Sunday, September 12, 2010

The Majesty of Raphael in London

The New York Times
September 10, 2010

LONDON — Art as a tool of international diplomacy has its ironical twists. Thanks to the imminent visit next week of Pope Benedict XVI to Britain, admirers of Raphael can enjoy a privilege that the artist himself never had.

For the first time in history, seven of the 10 “cartoons,” or full-scale compositions, commissioned in 1515 by Pope Leo X are assembled at the Victoria and Albert Museum, together with four of the tapestries woven after them to cover the lower walls of the Sistine Chapel at the Vatican in the heart of Rome.

The occasion is unique. The seven surviving cartoons were bought in Genoa in 1623 on behalf of the prince of Wales, later King Charles I of England. They were to serve as models for tapestries woven in the Mortlake Manufactory. The cartoons eventually entered the Royal Collection and in 1865 were sent on permanent loan to their present home, the Victoria and Albert Museum.

Painted on joined-up sheets of paper later laid on canvas, the cartoons are too fragile to travel. So, generally, are the tapestries woven in wool, silk and gilt-metal-wrapped thread at the Brussels workshop run by Pieter van Aelst.

The Royal Collection
“The Miraculous Draught of Fishes.”

As Arnold Nesselrath, who edited the exhibition book with Mark Evans and Clare Browne, writes in his essay on the Sistine Chapel, the tapestries were displayed when major liturgical services were celebrated by the pope. Their dispatch outside the Vatican is unlikely to recur within anyone’s lifetime today.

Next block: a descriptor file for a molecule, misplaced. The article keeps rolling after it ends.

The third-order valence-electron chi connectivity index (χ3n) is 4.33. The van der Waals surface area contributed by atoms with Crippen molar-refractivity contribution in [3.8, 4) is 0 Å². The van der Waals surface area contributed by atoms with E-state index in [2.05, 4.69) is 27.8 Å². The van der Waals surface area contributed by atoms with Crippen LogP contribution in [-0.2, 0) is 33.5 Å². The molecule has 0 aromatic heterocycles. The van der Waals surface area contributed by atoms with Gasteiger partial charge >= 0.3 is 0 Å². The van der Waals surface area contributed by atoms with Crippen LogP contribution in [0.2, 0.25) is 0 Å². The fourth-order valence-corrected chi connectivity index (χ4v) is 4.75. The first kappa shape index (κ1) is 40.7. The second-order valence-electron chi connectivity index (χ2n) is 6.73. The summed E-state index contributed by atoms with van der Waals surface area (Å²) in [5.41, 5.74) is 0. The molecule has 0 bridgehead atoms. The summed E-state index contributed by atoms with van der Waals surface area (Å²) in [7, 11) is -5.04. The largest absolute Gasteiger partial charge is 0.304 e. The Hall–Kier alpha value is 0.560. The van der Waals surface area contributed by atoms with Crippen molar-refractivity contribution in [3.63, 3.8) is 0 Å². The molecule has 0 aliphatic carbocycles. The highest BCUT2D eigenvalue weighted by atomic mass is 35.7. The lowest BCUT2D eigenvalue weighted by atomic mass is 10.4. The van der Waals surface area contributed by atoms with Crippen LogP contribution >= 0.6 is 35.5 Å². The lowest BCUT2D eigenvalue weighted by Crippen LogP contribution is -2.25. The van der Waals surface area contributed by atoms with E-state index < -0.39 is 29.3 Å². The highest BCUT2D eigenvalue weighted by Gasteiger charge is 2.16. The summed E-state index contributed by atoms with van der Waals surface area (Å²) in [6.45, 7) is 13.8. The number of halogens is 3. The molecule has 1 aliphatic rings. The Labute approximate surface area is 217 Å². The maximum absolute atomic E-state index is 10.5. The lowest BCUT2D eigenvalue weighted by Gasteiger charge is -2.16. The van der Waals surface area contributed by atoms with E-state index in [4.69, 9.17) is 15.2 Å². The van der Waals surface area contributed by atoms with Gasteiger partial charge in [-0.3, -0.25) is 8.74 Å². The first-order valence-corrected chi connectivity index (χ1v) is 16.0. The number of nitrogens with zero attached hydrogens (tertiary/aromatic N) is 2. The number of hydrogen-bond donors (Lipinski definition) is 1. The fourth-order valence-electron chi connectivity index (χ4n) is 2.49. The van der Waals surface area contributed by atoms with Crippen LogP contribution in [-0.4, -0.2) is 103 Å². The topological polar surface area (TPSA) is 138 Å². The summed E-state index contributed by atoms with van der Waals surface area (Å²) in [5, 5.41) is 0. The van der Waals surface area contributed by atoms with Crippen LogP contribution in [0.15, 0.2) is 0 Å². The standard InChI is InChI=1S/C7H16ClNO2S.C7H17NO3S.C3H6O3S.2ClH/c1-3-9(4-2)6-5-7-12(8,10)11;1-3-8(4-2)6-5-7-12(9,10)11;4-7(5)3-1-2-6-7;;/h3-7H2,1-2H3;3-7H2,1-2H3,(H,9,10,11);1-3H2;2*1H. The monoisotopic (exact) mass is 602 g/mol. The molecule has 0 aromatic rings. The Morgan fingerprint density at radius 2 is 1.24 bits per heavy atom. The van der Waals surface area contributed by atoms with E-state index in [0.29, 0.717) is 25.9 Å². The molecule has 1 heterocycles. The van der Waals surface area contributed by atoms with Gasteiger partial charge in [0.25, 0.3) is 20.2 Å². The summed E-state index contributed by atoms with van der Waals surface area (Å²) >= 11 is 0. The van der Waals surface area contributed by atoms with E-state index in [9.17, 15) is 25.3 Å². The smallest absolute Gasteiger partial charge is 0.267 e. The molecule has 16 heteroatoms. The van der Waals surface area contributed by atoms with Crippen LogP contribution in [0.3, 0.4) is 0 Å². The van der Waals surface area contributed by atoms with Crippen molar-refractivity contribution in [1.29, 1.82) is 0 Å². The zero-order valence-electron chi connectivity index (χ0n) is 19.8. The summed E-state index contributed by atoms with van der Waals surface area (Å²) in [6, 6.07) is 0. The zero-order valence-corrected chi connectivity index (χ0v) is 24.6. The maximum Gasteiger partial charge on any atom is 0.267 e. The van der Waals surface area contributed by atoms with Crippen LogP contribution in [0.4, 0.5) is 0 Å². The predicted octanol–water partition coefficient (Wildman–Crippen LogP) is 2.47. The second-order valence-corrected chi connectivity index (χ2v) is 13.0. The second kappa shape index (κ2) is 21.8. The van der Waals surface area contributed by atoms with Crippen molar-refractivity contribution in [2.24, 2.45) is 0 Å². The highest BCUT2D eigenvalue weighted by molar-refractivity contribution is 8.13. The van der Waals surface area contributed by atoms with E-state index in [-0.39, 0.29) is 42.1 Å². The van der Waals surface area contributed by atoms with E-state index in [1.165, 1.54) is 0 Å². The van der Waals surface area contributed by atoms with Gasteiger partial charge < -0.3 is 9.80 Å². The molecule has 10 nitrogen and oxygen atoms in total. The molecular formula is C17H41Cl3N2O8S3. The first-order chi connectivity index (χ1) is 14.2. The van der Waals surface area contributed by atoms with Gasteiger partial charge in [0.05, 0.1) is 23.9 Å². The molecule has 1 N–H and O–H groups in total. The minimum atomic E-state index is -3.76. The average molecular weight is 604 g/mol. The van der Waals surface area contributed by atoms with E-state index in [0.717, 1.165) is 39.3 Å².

The law of unintended consequences applies to art shows as to all other undertakings with a political slant. The exhibition underlines with startling vigor the transformation of papacy from the Renaissance to the present time. It is a brilliant reminder that five centuries ago, the papacy was a princely family business attuned to the intellectual and artistic elite of Italy.

Raphael himself was the ultimate scion of that elite. He was born in 1483 in the small duchy of Urbino, one of the main centers of humanistic culture from the 1460s to the 1480s, as Mr. Evans points out. His father, Giovanni Santi, was a court painter. This allowed the youngster access to Elisabetta Gonzaga, the duchess of Urbino, who granted him her patronage. At 17 he began training under one of the famous painters of the day, Perugino. It was from him that Raphael probably learned the technique of painting in oils recently introduced into Italy from the Netherlands.

Success quickly beckoned. Raphael was 25 when Pope Julius II invited him to decorate the papal apartments in the Vatican palace. In the course of the next nine years, the artist established himself as an acclaimed master.

Several of his assistants and pupils later became celebrities, notably Giorgio Romano and Poliodoro da Caravaggio.